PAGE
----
In Branson: Behind the Mask, Tom Bower asks whether the triumphs of Richard Branson, Britain’s most popular and most publicity-seeking businessman, have turned to dust over the last decade.
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The image remains pristine: a charismatic high-school dropout turned billionaire, whose stratospheric rise and daring exploits have won him millions of enduring admirers and made him a model for aspiring entrepreneurs throughout the world.
But is this story still credible? Over the last decade, has Branson matched the expectations perpetuated by Virgin’s relentless publicity machine? Or have we all been seduced by a brilliant showman?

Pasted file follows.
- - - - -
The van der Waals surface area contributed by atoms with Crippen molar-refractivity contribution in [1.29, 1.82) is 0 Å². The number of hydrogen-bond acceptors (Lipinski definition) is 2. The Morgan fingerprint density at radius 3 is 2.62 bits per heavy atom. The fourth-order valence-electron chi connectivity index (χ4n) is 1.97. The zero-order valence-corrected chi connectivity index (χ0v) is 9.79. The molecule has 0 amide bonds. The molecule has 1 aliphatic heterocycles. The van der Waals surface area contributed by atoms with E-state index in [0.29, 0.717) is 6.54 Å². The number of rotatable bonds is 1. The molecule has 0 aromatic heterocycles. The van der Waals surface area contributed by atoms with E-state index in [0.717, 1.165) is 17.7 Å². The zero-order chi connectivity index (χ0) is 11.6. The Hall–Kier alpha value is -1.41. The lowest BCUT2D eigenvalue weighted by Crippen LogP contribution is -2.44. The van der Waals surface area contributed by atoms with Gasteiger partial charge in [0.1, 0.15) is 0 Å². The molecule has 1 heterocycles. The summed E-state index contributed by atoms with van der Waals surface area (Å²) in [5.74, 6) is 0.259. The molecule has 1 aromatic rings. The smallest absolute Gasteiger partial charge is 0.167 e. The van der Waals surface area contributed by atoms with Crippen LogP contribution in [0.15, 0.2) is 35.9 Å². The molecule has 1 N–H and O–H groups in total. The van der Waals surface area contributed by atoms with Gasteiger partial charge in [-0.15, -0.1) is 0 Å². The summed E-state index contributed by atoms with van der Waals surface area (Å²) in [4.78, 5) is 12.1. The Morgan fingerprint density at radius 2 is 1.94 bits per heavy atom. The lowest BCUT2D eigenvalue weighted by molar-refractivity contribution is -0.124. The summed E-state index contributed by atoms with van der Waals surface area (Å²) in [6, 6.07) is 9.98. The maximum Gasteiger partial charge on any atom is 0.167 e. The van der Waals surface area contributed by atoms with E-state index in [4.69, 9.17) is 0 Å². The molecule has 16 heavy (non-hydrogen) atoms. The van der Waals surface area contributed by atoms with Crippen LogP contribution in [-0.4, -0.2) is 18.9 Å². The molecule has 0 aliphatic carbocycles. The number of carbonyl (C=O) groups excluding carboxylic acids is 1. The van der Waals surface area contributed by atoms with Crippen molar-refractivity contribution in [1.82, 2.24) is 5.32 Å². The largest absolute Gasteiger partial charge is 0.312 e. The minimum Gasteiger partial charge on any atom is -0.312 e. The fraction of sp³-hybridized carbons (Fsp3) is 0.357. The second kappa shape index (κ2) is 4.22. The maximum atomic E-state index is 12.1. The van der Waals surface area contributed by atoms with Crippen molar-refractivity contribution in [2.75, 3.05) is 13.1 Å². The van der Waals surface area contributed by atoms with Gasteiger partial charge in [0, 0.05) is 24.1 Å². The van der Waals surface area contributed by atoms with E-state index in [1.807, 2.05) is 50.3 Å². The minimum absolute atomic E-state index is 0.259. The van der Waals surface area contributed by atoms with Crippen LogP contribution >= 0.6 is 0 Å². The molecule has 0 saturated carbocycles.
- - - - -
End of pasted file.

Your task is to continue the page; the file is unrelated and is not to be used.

In his most explosive book to date, Tom Bower, bestselling biographer of Simon Cowell, Bernie Ecclestone, Conrad Black and Robert Maxwell, dares to explore the reality of the Branson empire. In doing so, he unravels the gripping story of his recent activities – from the astonishing success of mobile phones to his troubled airlines and his long delayed plan to send multimillionaires into space – and asks whether he really remains Britain’s heroic buccaneer.
I think all journalists would benefit from reading Branson: Behind the Mask... Bower paints Branson as a showman who often fails to live up to his promises.
The book is subtitled Behind the Mask. Like in The Wizard of Oz, Bower is suggesting that behind the mask is nothing but a flim-flam merchant selling fantasies.
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